In 2008, candidate Barack Obama infamously said that as president he would set policy that would bankrupt the coal industry: "So if somebody wants to build a coal-powered plant, they can; it's just that it will bankrupt them because they're going to be charged a huge sum for all that greenhouse gas that's being emitted."
The coming collapse
Now, according to a new Duke University study, pending regulations by President Obama's Environmental Protection Agency may just accomplish that goal. It concluded that tougher air-quality standards would make two-thirds of the nation's coal-fired power plants more expensive to operate than comparable natural-gas-fired facilities. And if the price of natural gas soared four times higher than what it currently trades for, the costs of operation between the two systems would simply be comparable.
The coal industry is already in an untenable situation as utilities shut down coal-fired plants. The Energy Information Administration says over the last year alone, the net generation of energy by coal producers fell 12% while natural gas soared 21%. During President Obama's tenure, coal generation has fallen by 25% while gas is up 39%.
Of course, not all the blame can be laid at the door of the Oval Office as greater shale production through new and innovative drilling techniques, like horizontal drilling, have caused gas prices to tumble during that time period. That alone has made it a resource that is more competitive with coal even as the older, inefficient plants continued to be taken off line.
Padlocking the front gate
Yet it can't be denied that the demise of many plants has been hastened by the animus against the coal industry. In 2012 alone, Duke Energy (NYSE: DUK ) retired eight coal plants representing 730 megawatts of capacity and Dominion (NYSE: D ) took down nine, eliminating 1.1 gigawatts of capacity. FirstEnergy (NYSE: FE ) idled three for 500 megawatts. SourceWatch says two dozen plants will be retired in 2013 representing 2.9 gigawatts of capacity with nearly 50 plants expected to close next year totaling seven gigawatts of capacity.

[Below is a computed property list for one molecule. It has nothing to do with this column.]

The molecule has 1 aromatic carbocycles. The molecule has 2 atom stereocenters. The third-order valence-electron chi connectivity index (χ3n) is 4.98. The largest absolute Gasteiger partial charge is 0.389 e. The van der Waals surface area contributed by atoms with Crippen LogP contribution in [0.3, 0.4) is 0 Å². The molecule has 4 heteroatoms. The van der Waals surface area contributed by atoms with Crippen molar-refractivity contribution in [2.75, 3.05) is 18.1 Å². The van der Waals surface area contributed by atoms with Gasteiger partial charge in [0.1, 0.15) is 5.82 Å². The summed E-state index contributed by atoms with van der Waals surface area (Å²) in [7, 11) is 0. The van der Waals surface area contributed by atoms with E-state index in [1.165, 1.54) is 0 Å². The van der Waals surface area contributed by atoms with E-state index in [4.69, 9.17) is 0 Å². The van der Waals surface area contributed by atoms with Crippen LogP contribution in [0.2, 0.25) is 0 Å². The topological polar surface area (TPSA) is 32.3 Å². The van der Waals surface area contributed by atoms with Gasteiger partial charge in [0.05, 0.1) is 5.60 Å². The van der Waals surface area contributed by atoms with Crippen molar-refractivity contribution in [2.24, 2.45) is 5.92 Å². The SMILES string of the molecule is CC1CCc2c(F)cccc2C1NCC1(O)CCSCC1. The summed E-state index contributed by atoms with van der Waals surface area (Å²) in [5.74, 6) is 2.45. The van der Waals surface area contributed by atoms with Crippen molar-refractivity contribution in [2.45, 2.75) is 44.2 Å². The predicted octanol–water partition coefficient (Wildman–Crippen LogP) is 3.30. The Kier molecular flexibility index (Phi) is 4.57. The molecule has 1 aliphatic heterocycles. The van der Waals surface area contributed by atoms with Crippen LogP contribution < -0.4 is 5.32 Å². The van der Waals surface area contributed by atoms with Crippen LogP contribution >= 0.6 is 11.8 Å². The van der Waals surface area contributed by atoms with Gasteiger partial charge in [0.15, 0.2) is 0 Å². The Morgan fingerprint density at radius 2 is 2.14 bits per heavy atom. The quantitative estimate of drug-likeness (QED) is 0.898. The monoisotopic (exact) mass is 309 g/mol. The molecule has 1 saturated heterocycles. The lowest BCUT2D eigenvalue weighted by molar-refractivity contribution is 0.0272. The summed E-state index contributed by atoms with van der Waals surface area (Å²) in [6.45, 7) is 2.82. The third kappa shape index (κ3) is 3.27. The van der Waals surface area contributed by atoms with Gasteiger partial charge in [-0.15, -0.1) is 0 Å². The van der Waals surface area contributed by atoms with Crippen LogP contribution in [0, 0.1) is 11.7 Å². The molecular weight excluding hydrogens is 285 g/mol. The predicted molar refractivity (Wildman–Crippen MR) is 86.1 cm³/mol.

That's odd because the researchers found that only 9% of coal-fired plants today are more costly to operate than natural-gas-fired ones. Something's moving against coal and it's clear the new EPA regulations will dramatically tilt the scales in favor of gas. This is despite emissions dropping steadily over the years to their lowest levels since 1992.
Yet as the university study concluded, reductions in emissions in the U.S. will likely be exceeded elsewhere in the world because China is still forging ahead. As Obama noted in his first campaign, China is building a new coal-fired plant a day, which may be the only thing that saves the industry.
Peabody Energy (NASDAQOTH: BTUUQ ) realizes 25% of its revenues from Asia (up from 18% the year before) while earlier this year Consol Energy completed the largest shipment ever of metallurgical coal to China.
Deep, dark hole
With coal consumption and production in the U.S. on the decline, miners are abandoning the industry en masse. Rio Tinto (NYSE: RIO ) and BHP Billiton have made plans to exit coal mining which has affected the earnings of mining equipment manufacturers like Caterpillar and Joy Global.
When these new EPA regulations take effect and their impact is felt in the coal industry, the reverberations will be like a mine collapse, as miners go bankrupt and jobs are lost. We are witness to the last gasps of a domestic coal industry that's laid out on its deathbed.
Canary in a coal mine
The coal industry in the United States has been in a state of flux since the arrival of a cheaper alternative for energy production: natural gas. Exports are becoming a much bigger part of the domestic coal landscape, and Peabody Energy has deals in place to get its cheaper coal from the Powder River and Illinois basins to India, China, and the EU. For investors looking to capitalize on a rebound in the U.S. coal market, The Motley Fool has authored a special new premium report detailing exactly why Peabody Energy is perhaps most worthy of your consideration. Don't miss out on this invaluable resource -- simply click here now to claim your copy today.